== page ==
Phuket, Thailand surf

April to October is a great time of year in Phuket. Most of the chubby, thong-clad Euros have returned to their native beaches and the northwest monsoon begins to blow like mad bringing with it consistent, warm, surfable waves. Photo: Cyrus Boyum.

The Inertia

Thailand has become many things over the years since a young Leonardo Dicaprio blessed the world with his performance in The Beach, a lot of them negative. Overblown tourist hellhole, over developed, sex tourist mecca, and cliché backpacker paradise all jump out as prominent tag lines when South East Asia’s original hotspot is brought up in conversation these days. While these sentiments hold a certain degree of clout, one still cannot deny the fact that Thailand still has great beaches. Great beaches, but no waves, right?

Wrong. But before you start thinking, “I’ve been to Thailand 14 times and seen nothing more than a jet ski wake,” hear me out. Most of Thailand’s coastline and the majority of tourist islands including Koh Phangan and Koh Samui lie in The Gulf of Thailand. While these places are rumored to have rideable waves occasionally throughout the year, the Gulf is consistently flat. Really flat. Stick to the Red Bull vodkas and full-moon parties in those parts.

However, this is not the case for Thailand’s Andaman coastline, which is geographically part of the Indian Ocean.  Although Sumatra and the Nicobar Islands do a good job of blocking the southerly groundswells that bless Indonesia from making it through to Phuket and the surrounding region, southwesterly swells can find their way through and provide a nice treat to wave starved locals outside of the regular swell season.

April to October is a great time of year in Phuket. Most of the chubby, thong-clad Euros have returned to their native beaches and the northwest monsoon begins to blow like mad, bringing with it consistent, warm, surfable waves.  While it may be a small hop, skip and a jump to Indo from Phuket, don’t picture Indo waves. Think Florida, the Gulf of Mexico, the Great Lakes. Think lots of onshore wind. But speak to locals in any of these places, including Phuket; if you live there, know how to read the conditions and are able to patiently persevere, you will score some great waves. Having been surfing in Phuket for eight years, it has taken some time to figure the place out. Over time I have become familiar with the various beaches, reefs and points, which can offer up some fantastically un-crowded waves.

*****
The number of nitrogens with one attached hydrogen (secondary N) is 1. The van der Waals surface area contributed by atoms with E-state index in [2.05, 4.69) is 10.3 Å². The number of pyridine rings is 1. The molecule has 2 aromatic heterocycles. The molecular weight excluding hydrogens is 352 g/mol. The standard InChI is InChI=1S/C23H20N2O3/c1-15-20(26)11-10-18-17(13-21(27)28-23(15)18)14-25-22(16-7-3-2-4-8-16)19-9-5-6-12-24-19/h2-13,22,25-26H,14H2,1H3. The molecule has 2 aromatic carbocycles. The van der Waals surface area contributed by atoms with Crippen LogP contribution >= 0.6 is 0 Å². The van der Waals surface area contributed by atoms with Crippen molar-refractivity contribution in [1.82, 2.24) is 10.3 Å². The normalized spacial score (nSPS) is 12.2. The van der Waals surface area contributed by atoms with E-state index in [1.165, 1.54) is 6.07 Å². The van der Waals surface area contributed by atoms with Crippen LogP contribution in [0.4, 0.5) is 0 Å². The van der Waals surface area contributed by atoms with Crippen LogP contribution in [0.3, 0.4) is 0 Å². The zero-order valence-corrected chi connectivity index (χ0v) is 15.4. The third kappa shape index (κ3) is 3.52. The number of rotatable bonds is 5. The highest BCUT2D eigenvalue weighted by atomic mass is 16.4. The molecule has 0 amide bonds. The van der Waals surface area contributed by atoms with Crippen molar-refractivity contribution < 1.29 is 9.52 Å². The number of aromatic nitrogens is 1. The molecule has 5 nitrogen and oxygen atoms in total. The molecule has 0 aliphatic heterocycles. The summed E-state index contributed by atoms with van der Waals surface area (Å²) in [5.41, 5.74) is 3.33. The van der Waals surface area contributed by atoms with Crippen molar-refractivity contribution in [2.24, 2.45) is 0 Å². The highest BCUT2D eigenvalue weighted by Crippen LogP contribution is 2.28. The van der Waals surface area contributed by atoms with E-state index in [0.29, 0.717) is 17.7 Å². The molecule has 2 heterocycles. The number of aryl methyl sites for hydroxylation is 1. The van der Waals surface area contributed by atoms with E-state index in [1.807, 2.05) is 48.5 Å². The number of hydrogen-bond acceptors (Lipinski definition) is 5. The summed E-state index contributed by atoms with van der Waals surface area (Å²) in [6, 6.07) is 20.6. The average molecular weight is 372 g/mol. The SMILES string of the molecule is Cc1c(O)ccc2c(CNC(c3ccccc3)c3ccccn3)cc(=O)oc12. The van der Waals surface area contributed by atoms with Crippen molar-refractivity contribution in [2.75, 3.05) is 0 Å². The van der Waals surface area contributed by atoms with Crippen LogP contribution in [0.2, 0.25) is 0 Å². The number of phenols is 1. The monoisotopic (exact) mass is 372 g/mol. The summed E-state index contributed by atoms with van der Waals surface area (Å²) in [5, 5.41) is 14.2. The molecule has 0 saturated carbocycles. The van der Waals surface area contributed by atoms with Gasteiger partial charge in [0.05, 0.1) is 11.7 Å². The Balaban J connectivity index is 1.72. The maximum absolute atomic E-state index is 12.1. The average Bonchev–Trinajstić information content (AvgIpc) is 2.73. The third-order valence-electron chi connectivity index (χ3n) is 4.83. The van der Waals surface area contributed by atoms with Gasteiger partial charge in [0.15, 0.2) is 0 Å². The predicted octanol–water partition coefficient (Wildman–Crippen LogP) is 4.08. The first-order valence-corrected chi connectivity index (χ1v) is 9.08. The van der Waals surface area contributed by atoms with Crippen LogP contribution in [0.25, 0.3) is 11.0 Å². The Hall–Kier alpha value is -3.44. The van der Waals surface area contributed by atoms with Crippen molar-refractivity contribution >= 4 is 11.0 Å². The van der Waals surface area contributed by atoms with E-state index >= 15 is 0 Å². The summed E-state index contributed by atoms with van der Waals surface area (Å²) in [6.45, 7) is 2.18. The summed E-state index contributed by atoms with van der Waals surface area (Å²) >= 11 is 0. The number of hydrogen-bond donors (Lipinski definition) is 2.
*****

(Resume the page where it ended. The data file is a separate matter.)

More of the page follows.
Kata Beach on the south end of Phuket has become the island’s surfing epicenter. Quiksilver has been hosting an annual contest there for several years while the emergence of several surf schools and surf shops has increased the amount of people surfing in the area. Rip Curl has just opened up a brand new shop there and more are sure to follow. However, the bulk of Phuket’s surf spots remain mostly empty (These spots are not a secret either; just log on to Magicseaweed or Wannasurf to find out).  I suppose this is in large part because of Phuket’s close proximity to Indo, Sri Lanka, the Philippines and a variety of other world class surf destinations. Why bother with the Kraft Singles when the Brie is the same price one aisle over, right?

Fair enough. Most Phuket surfers are well traveled throughout the region searching for their wave fix in the off-season themselves. That being said, I have had some of the better waves of my life along the Thai coastline. In less than an hours’ drive from Phuket, one can find themselves surfing glassy, overhead peaks without another person for miles on either side, the only sounds coming from the jungle behind the beach. The local Thai and ex-pat surfers are generally friendly and welcoming. No matter where you are on Phuket, you are never more than 20 minutes away from surfable coastline. Though the waves aren’t happening all the time, when they are, you’re never far off.

While I often find myself defending the surf here in Phuket to people who’ve never been here, or even to people who have, I wouldn’t ever tell someone to invest in an expensive air ticket, quit their job, pack up their quiver and move on over here. It just isn’t that kind of surf destination. Spend the extra hundred bucks on an AirAsia ticket to Jakarta and move on from there. That being said, if you find yourself in the Thailand during the right time of year, bring a board and a horseshoe and you may find yourself pleasantly surprised.


Only the best. We promise.


Join our community of contributors.